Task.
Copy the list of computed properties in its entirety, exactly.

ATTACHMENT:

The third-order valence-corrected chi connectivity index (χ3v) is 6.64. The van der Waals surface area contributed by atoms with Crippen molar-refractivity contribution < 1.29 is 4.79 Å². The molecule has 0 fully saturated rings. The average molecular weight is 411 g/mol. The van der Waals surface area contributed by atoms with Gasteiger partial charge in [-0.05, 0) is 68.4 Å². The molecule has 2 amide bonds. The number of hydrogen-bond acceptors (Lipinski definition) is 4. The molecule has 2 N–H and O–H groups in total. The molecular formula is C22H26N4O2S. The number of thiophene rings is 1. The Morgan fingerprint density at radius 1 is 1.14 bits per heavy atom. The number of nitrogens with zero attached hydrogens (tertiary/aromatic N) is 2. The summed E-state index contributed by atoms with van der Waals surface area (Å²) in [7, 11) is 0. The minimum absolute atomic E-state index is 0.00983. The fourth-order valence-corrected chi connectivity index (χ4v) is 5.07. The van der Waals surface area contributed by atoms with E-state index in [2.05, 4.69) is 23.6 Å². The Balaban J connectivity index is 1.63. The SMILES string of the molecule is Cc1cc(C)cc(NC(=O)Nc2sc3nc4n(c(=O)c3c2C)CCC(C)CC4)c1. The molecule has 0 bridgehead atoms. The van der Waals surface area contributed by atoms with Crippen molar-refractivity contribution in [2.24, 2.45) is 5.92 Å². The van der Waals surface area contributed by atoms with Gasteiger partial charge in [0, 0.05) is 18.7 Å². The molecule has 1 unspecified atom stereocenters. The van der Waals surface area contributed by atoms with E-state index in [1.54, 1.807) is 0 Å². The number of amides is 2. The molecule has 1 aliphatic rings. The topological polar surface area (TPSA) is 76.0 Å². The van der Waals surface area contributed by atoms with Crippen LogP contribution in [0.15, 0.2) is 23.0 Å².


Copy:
The third-order valence-corrected chi connectivity index (χ3v) is 6.64. The van der Waals surface area contributed by atoms with Crippen molar-refractivity contribution < 1.29 is 4.79 Å². The molecule has 0 fully saturated rings. The average molecular weight is 411 g/mol. The van der Waals surface area contributed by atoms with Gasteiger partial charge in [-0.05, 0) is 68.4 Å². The molecule has 2 amide bonds. The number of hydrogen-bond acceptors (Lipinski definition) is 4. The molecule has 2 N–H and O–H groups in total. The molecular formula is C22H26N4O2S. The number of thiophene rings is 1. The Morgan fingerprint density at radius 1 is 1.14 bits per heavy atom. The number of nitrogens with zero attached hydrogens (tertiary/aromatic N) is 2. The summed E-state index contributed by atoms with van der Waals surface area (Å²) in [7, 11) is 0. The minimum absolute atomic E-state index is 0.00983. The fourth-order valence-corrected chi connectivity index (χ4v) is 5.07. The van der Waals surface area contributed by atoms with E-state index in [2.05, 4.69) is 23.6 Å². The Balaban J connectivity index is 1.63. The SMILES string of the molecule is Cc1cc(C)cc(NC(=O)Nc2sc3nc4n(c(=O)c3c2C)CCC(C)CC4)c1. The molecule has 0 bridgehead atoms. The van der Waals surface area contributed by atoms with Crippen molar-refractivity contribution in [2.24, 2.45) is 5.92 Å². The van der Waals surface area contributed by atoms with Gasteiger partial charge in [0, 0.05) is 18.7 Å². The molecule has 1 unspecified atom stereocenters. The van der Waals surface area contributed by atoms with E-state index in [1.54, 1.807) is 0 Å². The number of amides is 2. The molecule has 1 aliphatic rings. The topological polar surface area (TPSA) is 76.0 Å². The van der Waals surface area contributed by atoms with Crippen LogP contribution in [0.15, 0.2) is 23.0 Å².